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The coal industry counters that the sheer rise in demand for electricity--projected to increase 30% by 2030, according to the federal Energy Information Agency--means a new generation of coal plants is inevitable. Dominion executives point out that Virginia has a projected shortfall in electricity supply and that the Wise County plant is needed to close that gap.
Coal remains cheap and plentiful in the U.S. (as long as no price is put on carbon emissions), and its supporters argue that "clean coal" will solve the pollution problem. But it's not clear what they mean. "Clean coal" can refer to new technologies that remove pollutants like soot and sulfur dioxide from the waste process, or it can mean capturing and sequestering the carbon burned in coal. The former exists--the Dominion plant is a good example--but the latter does not. And a new report by the International Energy Agency noted that research for sequestration projects remains badly underfunded. "Clean coal is like healthy cigarettes," Gore said. "It does not exist."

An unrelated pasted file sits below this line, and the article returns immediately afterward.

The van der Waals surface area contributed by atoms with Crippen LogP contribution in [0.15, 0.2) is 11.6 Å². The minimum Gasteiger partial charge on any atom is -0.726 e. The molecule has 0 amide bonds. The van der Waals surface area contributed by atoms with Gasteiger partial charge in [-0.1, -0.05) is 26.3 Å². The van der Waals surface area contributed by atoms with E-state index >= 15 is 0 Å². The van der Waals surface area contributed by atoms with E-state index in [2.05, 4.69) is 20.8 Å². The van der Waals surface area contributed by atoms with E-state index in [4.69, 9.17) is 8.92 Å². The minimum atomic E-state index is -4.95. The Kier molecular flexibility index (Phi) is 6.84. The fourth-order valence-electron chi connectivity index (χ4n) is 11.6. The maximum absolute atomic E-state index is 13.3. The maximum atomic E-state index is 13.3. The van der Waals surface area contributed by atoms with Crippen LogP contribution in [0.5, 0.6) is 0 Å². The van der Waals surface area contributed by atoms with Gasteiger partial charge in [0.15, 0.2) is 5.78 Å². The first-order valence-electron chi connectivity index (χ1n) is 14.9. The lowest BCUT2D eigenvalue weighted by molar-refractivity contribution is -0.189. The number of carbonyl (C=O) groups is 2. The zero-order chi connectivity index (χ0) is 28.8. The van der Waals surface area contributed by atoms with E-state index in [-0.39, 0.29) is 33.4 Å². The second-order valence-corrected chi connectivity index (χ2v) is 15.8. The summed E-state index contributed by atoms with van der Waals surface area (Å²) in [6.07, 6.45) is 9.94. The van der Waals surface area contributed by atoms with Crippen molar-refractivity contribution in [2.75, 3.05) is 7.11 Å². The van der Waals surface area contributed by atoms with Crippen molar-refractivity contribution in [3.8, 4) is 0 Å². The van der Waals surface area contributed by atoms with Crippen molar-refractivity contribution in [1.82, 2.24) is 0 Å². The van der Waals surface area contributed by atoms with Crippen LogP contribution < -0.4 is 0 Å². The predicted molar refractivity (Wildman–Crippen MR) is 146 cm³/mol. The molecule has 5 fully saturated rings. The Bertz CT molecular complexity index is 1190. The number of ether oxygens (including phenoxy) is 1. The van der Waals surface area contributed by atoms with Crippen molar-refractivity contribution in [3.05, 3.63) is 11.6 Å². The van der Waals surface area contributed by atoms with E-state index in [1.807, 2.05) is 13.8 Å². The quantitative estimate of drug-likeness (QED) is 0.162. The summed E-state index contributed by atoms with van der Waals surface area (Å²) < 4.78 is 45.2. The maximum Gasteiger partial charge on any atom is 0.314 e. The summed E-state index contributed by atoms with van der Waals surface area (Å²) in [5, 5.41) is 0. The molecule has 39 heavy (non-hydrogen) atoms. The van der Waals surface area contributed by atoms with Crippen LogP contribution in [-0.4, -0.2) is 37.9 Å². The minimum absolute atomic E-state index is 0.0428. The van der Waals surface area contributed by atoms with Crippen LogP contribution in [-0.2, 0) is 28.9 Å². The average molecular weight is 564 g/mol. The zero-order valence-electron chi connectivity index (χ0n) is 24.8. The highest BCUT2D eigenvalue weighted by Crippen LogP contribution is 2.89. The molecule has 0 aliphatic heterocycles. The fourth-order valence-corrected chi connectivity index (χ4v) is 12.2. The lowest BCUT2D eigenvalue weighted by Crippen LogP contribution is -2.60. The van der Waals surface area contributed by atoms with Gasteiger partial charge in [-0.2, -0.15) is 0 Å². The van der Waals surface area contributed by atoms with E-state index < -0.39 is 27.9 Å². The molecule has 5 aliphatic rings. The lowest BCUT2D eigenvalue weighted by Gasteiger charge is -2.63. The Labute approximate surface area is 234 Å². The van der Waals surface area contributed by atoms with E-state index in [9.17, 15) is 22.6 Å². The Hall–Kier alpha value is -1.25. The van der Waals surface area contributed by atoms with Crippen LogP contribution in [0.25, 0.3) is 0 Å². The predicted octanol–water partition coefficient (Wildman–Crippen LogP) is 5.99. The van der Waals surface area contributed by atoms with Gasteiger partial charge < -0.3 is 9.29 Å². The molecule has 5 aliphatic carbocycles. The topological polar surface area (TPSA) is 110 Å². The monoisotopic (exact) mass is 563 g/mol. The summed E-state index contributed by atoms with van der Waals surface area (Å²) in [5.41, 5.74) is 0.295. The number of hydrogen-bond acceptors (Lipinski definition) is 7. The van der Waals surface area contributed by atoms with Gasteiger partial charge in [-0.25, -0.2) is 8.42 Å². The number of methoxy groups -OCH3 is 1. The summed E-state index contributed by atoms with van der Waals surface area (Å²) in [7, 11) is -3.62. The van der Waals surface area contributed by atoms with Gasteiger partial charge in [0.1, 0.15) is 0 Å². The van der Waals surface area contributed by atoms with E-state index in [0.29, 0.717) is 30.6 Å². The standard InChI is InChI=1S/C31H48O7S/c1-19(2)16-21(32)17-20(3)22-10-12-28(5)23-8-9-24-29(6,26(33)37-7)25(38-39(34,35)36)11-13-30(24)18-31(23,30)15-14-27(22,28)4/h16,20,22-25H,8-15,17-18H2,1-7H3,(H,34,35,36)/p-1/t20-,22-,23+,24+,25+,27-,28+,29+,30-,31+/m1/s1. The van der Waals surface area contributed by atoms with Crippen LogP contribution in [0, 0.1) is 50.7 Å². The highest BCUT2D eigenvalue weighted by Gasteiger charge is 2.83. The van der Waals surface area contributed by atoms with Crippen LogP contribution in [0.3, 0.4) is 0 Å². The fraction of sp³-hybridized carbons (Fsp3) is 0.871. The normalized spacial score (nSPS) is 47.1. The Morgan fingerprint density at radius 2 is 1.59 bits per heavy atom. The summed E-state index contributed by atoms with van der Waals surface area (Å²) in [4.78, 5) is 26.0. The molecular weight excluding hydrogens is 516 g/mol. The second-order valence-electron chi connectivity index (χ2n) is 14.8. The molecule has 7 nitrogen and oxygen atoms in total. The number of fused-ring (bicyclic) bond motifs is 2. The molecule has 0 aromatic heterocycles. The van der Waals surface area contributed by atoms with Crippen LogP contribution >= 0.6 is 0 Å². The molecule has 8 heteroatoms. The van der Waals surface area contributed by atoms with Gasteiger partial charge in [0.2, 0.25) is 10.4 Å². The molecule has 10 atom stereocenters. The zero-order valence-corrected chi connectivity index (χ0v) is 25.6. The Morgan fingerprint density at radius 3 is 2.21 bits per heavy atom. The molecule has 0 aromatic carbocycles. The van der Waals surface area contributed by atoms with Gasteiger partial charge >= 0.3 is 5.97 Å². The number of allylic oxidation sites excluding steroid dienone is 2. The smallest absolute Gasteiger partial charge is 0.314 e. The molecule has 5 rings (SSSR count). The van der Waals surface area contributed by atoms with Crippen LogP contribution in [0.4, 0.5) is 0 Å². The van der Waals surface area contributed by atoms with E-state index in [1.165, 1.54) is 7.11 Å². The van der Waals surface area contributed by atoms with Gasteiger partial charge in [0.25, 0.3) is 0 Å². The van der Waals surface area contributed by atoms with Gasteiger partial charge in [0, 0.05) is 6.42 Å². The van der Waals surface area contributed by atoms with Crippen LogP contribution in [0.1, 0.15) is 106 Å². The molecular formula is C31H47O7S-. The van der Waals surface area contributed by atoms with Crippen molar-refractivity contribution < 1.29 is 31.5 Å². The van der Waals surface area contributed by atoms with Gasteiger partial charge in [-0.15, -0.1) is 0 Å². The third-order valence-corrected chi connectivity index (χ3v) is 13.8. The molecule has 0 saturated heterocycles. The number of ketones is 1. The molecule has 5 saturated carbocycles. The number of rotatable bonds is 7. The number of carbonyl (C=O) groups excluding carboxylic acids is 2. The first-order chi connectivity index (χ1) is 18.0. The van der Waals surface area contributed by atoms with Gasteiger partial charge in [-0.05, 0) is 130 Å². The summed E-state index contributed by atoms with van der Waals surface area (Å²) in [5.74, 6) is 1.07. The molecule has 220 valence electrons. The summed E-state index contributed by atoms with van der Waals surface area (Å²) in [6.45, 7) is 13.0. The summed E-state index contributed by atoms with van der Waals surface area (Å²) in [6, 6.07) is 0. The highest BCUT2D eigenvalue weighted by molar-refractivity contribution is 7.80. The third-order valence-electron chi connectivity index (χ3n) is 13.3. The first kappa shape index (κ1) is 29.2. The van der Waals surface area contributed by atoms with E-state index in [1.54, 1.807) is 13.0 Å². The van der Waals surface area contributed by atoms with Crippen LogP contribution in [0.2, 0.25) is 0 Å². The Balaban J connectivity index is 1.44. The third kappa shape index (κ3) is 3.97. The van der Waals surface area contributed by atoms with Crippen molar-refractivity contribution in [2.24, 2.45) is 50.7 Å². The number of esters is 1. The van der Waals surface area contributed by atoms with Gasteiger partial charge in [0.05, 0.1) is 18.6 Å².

For many green activists, climate change is fundamentally a moral issue. To accept a new generation of polluting coal plants is to doom future generations to an impoverished planet. So the response should be fundamentally moral as well, using the same tactics--civil disobedience, nonviolent protest--as those of the civil rights movement.
Technology and economics alone won't solve the climate crisis. Moral suasion of the sort exemplified by frontline activism is needed too, as Gore noted. "It'd be more powerful if he put his body where his mouth is," says Abigail Singer, a Rising Tide activist. In other words, there will always be room on the human chain for you, Al.